Conversations About Suicide

If someone is at immediate risk call 000. Mental health first aid is not a replacement for emergency medical assistance if someone’s life is in danger.

Before things escalate to an emergency situation, you could have a conversation that changes everything.

Have a conversation before it becomes an emergency. Suicidal thoughts are often a response to overwhelming despair, hopelessness, guilt, depression, anxiety and shame. Support can make a real difference and prevent suicide, one of the leading causes of death in Australia.

Discussing suicide openly won’t put the idea in someone’s head. Skirting around the topic and using slang can be harmful, but showing someone struggling with mental health problems that their thoughts and feelings are normal won’t make things worse.

When discussing this topic, talk openly and honestly without criticism. Let them know you’ve noticed a change that concerns you. Describe it objectively, avoiding opinionated adjectives. For example, instead of commenting on their clothing, say you’ve noticed their style has changed.

To help you navigate this mental health first aid conversation further, here are some more tips:

  • Ask them directly about whether they are considering suicide and be respectful of their response. If they refuse to talk and you continue to push them they may not seek help.
  • Step back if they don’t open up, but let them know they can always talk to you if they change their mind.
  • Trust your instincts if something seems wrong and observe from a distance. Revisit the conversation if needed and share concerns with their support network.
  • Ask them how you can best support them. It’s important to recognise that feeling powerless is one of the reasons someone may be having suicidal thoughts.
  • Acknowledge their feelings of fear and pain, even if you can’t fully understand. Do your best to empathise with them.
  • Don’t try to tell them that ‘it could be worse’ or that they ‘should be grateful for what they have.’ These dismissive statements are unhelpful and can make them feel invalidated.
  • Be mindful of your presence, including your body language, tone and facial expressions. Stay calm, refrain from judging them, and use active listening techniques to show that you truly hear them.
  • Help them understand that thoughts are just thoughts and do not define them. It’s important for them to know that they don’t have to act on these thoughts.
  • Don’t rush to solve all their problems, even if you think you have easy solutions. Your role is to listen to their concerns and ensure they feel safe and heard. Focus on exploring their emotions and providing support.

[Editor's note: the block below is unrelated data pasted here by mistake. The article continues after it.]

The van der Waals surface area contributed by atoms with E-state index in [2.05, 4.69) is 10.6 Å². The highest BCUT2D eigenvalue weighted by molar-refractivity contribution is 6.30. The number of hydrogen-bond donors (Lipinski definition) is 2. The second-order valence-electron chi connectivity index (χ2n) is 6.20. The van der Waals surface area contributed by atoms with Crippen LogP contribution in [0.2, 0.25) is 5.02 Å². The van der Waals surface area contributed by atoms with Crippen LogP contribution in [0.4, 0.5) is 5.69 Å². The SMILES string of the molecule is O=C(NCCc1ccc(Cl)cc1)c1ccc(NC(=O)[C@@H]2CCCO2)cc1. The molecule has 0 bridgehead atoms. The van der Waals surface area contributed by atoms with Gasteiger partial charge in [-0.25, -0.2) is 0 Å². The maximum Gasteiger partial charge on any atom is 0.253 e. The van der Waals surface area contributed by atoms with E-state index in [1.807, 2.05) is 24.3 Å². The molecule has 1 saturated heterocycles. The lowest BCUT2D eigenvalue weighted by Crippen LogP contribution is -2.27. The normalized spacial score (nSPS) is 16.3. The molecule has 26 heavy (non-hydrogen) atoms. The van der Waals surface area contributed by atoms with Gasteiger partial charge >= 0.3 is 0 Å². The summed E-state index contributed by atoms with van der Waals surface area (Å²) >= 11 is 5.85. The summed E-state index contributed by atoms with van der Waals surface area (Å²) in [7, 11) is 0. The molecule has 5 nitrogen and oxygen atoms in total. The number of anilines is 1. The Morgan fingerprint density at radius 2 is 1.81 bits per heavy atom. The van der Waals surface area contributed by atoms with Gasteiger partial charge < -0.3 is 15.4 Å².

• Only escalate the situation if you become aware that they have started planning or making preparations. If you have this information, you are not obligated to keep it to yourself. Encourage them to seek professional help and involve them in finding a resolution to their crisis.

Mental Health First Aid Training Benefits

Mental Health First Aid Training is highly beneficial, it equips individuals with the skills to provide initial support to someone experiencing a mental health first aid crisis situation. This training helps people recognise signs of mental health problems and offers guidance on approaching and assisting those in need.

By increasing awareness and understanding of mental health first aid, stigma can be reduced and we can promote greater empathy for individuals who are struggling. Mental Health First Aid Training also teaches effective communication techniques in mental health crisis situations and provides resources for any further information and help.

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Ultimately, this training empowers individuals to make a positive difference in the lives of those struggling with mental health first aid challenges.

Final Thoughts

Increased awareness and comprehension of mental health first aid reduces stigma and facilitates empathy, empowering community groups and individuals to make a positive impact on those grappling with mental health problems.

The rising prevalence of mental health problems in the workplace highlights the importance of fostering a supportive environment for employees. Mental Health First Aid Training offers immense benefits by imparting individuals with the necessary practical skills to provide essential assistance and physical first aid to individuals undergoing a mental health crisis.